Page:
Managing ADC Licenses in the Age of the Cloud

IT managers will occasionally reminisce about the good old days when all their applications were in one place – the data center. The IT manager knew where they were, how many there were and what they did (for the most part). But alas, those days are gone. The digital transformation coupled with the shift to cloud have put an end to this IT nirvana.

Applications are now everywhere and critical application services, such as ADCs, need to follow them wherever they go. ADCs are deployed on proprietary platforms of different sizes and hardware configurations, on virtualization solutions of varying hypervisors, on private cloud infrastructures and, of course, on public cloud platforms.

As if the technical aspects of supporting all these different deployment modes are not challenging enough, there is the additional complexity of managing their licenses and the risk of associated costs running out of control.

With most organizations deploying their applications in hybrid and multi-cloud topologies, enterprises find themselves running ADCs in a wide range of form-factors, sizes, locations, and feature sets, with each requiring its own license type. The ADC licenses a typical enterprise must manage have enough different flavors to put Ben & Jerry’s to shame.

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The Challenges

The challenge of managing ADC licenses lies in understanding how many instances of each flavor you have and how well they are utilized. Additionally, what happens when you need to transition an ADC from one form factor to another and thus its license type to a new one? Do you need to purchase a new license every time this happens? And what about the deprovisioned licenses? Are you able to reuse them for other application or do they go to license heaven, never to be seen again?

The bad news is that the high diversity of ADC form factors is not going to decline. The tipping point has been crossed and the only remedy in sight is to embrace the chaos. That, and to find a better licensing model.

The Good News

Imagine a world where the different ADC form factors, their underlying infrastructures, and their locations are irrelevant. Where all ADC instances are created equal and have the right to realize themselves however and wherever they choose. Where they could grow, relocate, and change form factors at will and without incurring any additional costs. Imagine your ADC spend could be predictable, transparent, and easily optimized.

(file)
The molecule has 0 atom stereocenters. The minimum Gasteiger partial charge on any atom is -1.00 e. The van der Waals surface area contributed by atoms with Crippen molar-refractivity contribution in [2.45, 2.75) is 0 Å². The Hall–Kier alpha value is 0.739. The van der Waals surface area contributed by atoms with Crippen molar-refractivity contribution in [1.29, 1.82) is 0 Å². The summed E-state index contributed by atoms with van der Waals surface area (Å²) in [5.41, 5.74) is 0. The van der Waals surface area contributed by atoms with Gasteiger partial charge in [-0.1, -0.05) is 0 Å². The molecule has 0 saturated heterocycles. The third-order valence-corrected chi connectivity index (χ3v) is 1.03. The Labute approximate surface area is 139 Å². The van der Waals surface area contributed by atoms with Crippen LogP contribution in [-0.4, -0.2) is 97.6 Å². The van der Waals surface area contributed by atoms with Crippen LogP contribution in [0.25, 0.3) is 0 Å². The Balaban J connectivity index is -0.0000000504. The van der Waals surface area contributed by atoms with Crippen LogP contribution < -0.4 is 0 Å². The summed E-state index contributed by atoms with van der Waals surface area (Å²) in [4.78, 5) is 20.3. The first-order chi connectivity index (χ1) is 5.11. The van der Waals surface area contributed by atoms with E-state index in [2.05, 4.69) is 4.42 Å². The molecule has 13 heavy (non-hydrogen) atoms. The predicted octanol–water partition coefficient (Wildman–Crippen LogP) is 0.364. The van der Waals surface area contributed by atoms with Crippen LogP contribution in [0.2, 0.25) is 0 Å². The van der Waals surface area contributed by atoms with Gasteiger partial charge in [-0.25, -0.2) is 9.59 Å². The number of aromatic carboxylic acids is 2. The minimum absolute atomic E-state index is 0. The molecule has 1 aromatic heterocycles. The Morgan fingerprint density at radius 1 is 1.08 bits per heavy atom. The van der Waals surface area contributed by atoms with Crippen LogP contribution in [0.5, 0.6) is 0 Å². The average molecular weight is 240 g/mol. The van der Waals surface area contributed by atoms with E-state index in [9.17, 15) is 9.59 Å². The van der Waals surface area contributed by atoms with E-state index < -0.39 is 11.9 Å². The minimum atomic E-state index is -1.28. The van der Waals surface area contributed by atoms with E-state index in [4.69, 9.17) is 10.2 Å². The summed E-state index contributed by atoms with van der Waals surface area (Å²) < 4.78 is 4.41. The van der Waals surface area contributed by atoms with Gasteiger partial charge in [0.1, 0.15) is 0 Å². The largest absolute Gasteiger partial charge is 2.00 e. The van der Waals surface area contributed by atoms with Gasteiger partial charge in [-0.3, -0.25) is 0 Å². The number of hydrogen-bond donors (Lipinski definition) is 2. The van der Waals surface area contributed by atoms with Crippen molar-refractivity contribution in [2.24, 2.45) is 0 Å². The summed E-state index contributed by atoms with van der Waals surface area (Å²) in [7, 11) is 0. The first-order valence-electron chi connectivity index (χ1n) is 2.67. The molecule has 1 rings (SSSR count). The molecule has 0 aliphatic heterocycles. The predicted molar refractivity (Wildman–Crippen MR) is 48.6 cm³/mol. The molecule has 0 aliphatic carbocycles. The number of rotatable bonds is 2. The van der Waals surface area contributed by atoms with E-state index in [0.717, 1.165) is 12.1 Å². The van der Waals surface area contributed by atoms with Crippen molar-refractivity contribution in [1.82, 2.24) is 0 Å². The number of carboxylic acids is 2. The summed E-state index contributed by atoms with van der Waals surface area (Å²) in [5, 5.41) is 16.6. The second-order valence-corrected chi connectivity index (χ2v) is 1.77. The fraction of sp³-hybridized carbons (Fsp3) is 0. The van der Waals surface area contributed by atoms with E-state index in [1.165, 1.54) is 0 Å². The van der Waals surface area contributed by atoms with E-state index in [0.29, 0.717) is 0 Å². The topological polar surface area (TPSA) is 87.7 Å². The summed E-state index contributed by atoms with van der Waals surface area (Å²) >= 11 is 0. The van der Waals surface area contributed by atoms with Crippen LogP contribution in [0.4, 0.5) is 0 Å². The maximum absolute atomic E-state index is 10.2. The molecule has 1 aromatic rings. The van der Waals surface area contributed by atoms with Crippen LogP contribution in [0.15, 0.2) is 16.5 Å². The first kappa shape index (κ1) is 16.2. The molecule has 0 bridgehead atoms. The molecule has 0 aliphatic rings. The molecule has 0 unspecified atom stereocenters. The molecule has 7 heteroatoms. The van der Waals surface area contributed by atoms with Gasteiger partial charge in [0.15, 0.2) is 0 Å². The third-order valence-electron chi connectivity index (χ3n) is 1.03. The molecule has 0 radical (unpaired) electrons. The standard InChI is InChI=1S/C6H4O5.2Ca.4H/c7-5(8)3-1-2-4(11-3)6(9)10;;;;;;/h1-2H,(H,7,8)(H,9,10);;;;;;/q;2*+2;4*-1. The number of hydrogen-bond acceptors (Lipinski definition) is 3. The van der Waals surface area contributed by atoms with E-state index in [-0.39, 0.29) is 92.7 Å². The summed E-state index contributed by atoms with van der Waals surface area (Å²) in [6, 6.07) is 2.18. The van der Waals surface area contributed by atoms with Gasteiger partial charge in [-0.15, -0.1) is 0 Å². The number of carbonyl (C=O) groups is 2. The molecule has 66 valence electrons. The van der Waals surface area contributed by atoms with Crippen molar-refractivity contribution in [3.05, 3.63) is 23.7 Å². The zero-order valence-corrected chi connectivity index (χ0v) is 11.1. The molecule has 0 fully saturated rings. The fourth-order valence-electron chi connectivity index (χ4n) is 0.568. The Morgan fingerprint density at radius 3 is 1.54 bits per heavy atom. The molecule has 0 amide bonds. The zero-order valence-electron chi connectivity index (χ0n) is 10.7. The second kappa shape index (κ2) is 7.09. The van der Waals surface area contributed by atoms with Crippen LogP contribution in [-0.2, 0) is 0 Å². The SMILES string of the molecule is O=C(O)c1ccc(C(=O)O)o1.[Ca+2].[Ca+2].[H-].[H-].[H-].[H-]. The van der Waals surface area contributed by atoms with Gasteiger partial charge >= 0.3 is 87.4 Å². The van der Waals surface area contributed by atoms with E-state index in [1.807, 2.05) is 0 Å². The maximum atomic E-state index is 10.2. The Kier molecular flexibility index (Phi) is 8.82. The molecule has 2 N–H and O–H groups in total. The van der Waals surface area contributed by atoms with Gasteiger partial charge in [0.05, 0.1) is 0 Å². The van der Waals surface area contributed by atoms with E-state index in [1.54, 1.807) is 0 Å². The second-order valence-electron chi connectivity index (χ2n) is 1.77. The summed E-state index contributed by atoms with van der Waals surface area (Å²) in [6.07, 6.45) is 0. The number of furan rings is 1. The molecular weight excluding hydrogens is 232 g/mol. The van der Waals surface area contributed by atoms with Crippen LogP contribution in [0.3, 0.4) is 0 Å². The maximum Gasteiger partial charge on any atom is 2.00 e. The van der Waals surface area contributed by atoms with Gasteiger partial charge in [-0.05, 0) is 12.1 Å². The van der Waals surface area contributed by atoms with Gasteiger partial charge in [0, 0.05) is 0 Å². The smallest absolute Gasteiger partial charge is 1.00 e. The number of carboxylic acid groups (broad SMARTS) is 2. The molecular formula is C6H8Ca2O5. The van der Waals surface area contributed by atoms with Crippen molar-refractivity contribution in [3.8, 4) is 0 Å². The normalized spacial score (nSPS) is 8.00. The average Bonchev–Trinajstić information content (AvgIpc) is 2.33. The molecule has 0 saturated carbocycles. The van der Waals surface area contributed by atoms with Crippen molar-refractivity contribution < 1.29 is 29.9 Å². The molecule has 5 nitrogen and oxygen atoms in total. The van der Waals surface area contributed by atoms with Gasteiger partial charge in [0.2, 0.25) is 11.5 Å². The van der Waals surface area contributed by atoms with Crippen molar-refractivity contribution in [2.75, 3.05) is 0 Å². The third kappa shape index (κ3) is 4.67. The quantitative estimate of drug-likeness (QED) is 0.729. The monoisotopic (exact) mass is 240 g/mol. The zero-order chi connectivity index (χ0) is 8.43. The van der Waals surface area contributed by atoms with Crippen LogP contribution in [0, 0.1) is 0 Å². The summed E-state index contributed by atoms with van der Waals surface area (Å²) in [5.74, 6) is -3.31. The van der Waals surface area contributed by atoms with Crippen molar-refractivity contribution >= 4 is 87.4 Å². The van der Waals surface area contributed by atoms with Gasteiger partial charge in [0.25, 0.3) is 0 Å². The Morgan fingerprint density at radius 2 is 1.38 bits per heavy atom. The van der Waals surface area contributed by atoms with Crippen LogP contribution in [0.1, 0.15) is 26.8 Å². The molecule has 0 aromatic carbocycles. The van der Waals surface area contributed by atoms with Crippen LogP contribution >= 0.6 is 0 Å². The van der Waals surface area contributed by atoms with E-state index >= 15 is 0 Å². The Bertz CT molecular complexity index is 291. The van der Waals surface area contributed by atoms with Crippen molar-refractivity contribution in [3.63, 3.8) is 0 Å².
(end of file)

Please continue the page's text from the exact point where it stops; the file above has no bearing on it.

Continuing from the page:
The good news is that such a model already exists. Radware’s Global Elastic License (GEL) enables organizations to use a single license to cover any possible form factor. Be it on HW appliances or VAs, on-premise, private, or public cloud, production or dev. All GEL instances are equal and share the same license pool — and can be deployed wherever you need them to be. They can increase or decrease in size to match the changing needs of the applications they serve. They can be transitioned from any form factor or location to any other to support your application transitions easily and transparently. The capacity of any deprovisioned instance is returned to the pool to ensure no unused licenses are left floating around. Additionally, a central management console provides accurate real-time and historic reports showing exactly where each instance is deployed, how well it is utilized and how much of the pool license is still available for use.

All form factors, all sizes, all locations, all under one central management. Radware’s GEL – One license to rule them all.

Download Radware’s C-Suite Perspectives report to learn more.

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Boaz Avigad

Boaz Avigad is the Director of Technical Marketing at Radware. Boaz has more than 15 years of product leadership experience spanning numerous industries and technologies. His expertise is in the application delivery and security space where he has led Product Management, Got-To-Market and strategic planning to ensure successful introduction and growth of products and services in the global market. Boaz’s background includes both large tech companies and several startups, one of which he co-founded. He holds an MBA from the Recanati School of Business Management at Tel-Aviv University and a B.Sc in Computer Science from Ben-Gurion University.

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